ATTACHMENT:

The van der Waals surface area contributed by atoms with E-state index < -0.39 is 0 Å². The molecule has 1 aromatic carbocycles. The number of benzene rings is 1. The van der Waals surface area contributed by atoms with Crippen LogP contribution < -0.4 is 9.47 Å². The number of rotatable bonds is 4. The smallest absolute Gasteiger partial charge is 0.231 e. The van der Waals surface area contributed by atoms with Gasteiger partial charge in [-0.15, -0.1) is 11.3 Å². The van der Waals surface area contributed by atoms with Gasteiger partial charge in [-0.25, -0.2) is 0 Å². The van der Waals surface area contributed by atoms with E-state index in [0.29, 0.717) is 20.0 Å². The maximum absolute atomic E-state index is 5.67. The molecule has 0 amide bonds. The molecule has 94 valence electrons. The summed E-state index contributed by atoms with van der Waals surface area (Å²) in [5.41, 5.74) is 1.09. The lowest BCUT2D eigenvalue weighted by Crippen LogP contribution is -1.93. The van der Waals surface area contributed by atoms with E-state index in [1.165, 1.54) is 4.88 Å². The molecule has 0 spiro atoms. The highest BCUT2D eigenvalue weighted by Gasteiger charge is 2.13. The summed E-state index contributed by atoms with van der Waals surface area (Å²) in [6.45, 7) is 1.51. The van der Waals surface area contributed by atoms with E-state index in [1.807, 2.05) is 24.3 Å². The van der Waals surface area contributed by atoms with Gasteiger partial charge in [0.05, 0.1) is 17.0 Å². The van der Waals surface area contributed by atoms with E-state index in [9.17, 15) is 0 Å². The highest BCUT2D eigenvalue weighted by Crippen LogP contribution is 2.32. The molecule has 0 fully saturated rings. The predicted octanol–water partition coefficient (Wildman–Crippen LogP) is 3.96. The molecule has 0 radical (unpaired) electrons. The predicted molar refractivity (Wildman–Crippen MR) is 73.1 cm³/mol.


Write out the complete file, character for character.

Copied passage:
The van der Waals surface area contributed by atoms with E-state index < -0.39 is 0 Å². The molecule has 1 aromatic carbocycles. The number of benzene rings is 1. The van der Waals surface area contributed by atoms with Crippen LogP contribution < -0.4 is 9.47 Å². The number of rotatable bonds is 4. The smallest absolute Gasteiger partial charge is 0.231 e. The van der Waals surface area contributed by atoms with Gasteiger partial charge in [-0.15, -0.1) is 11.3 Å². The van der Waals surface area contributed by atoms with Gasteiger partial charge in [-0.25, -0.2) is 0 Å². The van der Waals surface area contributed by atoms with E-state index in [0.29, 0.717) is 20.0 Å². The maximum absolute atomic E-state index is 5.67. The molecule has 0 amide bonds. The molecule has 94 valence electrons. The summed E-state index contributed by atoms with van der Waals surface area (Å²) in [5.41, 5.74) is 1.09. The lowest BCUT2D eigenvalue weighted by Crippen LogP contribution is -1.93. The van der Waals surface area contributed by atoms with E-state index in [1.165, 1.54) is 4.88 Å². The molecule has 0 spiro atoms. The highest BCUT2D eigenvalue weighted by Gasteiger charge is 2.13. The summed E-state index contributed by atoms with van der Waals surface area (Å²) in [6.45, 7) is 1.51. The van der Waals surface area contributed by atoms with E-state index in [1.807, 2.05) is 24.3 Å². The van der Waals surface area contributed by atoms with Gasteiger partial charge in [0.05, 0.1) is 17.0 Å². The van der Waals surface area contributed by atoms with E-state index in [9.17, 15) is 0 Å². The highest BCUT2D eigenvalue weighted by Crippen LogP contribution is 2.32. The molecule has 0 fully saturated rings. The predicted octanol–water partition coefficient (Wildman–Crippen LogP) is 3.96. The molecule has 0 radical (unpaired) electrons. The predicted molar refractivity (Wildman–Crippen MR) is 73.1 cm³/mol.